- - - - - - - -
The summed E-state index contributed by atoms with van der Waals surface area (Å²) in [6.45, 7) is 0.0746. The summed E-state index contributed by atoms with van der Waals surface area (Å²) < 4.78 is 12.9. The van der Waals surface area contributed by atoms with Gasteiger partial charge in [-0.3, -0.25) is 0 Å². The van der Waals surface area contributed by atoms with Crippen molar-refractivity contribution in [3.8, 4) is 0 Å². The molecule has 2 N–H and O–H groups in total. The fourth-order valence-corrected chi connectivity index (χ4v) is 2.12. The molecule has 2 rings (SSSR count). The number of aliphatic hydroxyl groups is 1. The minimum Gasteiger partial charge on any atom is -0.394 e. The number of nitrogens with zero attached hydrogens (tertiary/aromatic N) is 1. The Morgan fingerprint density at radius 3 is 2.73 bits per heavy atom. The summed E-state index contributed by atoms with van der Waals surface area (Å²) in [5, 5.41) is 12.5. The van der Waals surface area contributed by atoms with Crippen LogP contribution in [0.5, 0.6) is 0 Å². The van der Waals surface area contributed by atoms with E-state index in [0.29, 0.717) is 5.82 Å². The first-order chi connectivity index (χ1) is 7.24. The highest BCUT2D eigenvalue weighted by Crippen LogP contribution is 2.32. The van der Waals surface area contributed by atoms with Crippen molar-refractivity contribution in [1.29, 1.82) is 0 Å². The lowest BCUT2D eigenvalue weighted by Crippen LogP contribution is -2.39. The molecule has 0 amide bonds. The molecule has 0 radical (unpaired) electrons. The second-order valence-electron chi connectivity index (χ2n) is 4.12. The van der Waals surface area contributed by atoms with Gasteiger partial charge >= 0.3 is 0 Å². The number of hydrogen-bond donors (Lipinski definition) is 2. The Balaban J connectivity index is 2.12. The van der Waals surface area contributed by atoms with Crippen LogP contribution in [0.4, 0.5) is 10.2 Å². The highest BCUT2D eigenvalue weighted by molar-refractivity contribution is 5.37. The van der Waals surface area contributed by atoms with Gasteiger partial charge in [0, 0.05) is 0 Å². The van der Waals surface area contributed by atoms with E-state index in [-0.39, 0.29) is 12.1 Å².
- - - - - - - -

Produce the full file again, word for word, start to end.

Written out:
The summed E-state index contributed by atoms with van der Waals surface area (Å²) in [6.45, 7) is 0.0746. The summed E-state index contributed by atoms with van der Waals surface area (Å²) < 4.78 is 12.9. The van der Waals surface area contributed by atoms with Gasteiger partial charge in [-0.3, -0.25) is 0 Å². The van der Waals surface area contributed by atoms with Crippen molar-refractivity contribution in [3.8, 4) is 0 Å². The molecule has 2 N–H and O–H groups in total. The fourth-order valence-corrected chi connectivity index (χ4v) is 2.12. The molecule has 2 rings (SSSR count). The number of aliphatic hydroxyl groups is 1. The minimum Gasteiger partial charge on any atom is -0.394 e. The number of nitrogens with zero attached hydrogens (tertiary/aromatic N) is 1. The Morgan fingerprint density at radius 3 is 2.73 bits per heavy atom. The summed E-state index contributed by atoms with van der Waals surface area (Å²) in [5, 5.41) is 12.5. The van der Waals surface area contributed by atoms with Crippen LogP contribution in [0.5, 0.6) is 0 Å². The van der Waals surface area contributed by atoms with E-state index in [0.29, 0.717) is 5.82 Å². The first-order chi connectivity index (χ1) is 7.24. The highest BCUT2D eigenvalue weighted by Crippen LogP contribution is 2.32. The van der Waals surface area contributed by atoms with Crippen molar-refractivity contribution in [1.29, 1.82) is 0 Å². The lowest BCUT2D eigenvalue weighted by Crippen LogP contribution is -2.39. The molecule has 0 amide bonds. The molecule has 0 radical (unpaired) electrons. The second-order valence-electron chi connectivity index (χ2n) is 4.12. The van der Waals surface area contributed by atoms with Gasteiger partial charge >= 0.3 is 0 Å². The number of hydrogen-bond donors (Lipinski definition) is 2. The Balaban J connectivity index is 2.12. The van der Waals surface area contributed by atoms with Crippen LogP contribution in [0.4, 0.5) is 10.2 Å². The highest BCUT2D eigenvalue weighted by molar-refractivity contribution is 5.37. The van der Waals surface area contributed by atoms with Gasteiger partial charge in [0, 0.05) is 0 Å². The van der Waals surface area contributed by atoms with E-state index in [-0.39, 0.29) is 12.1 Å².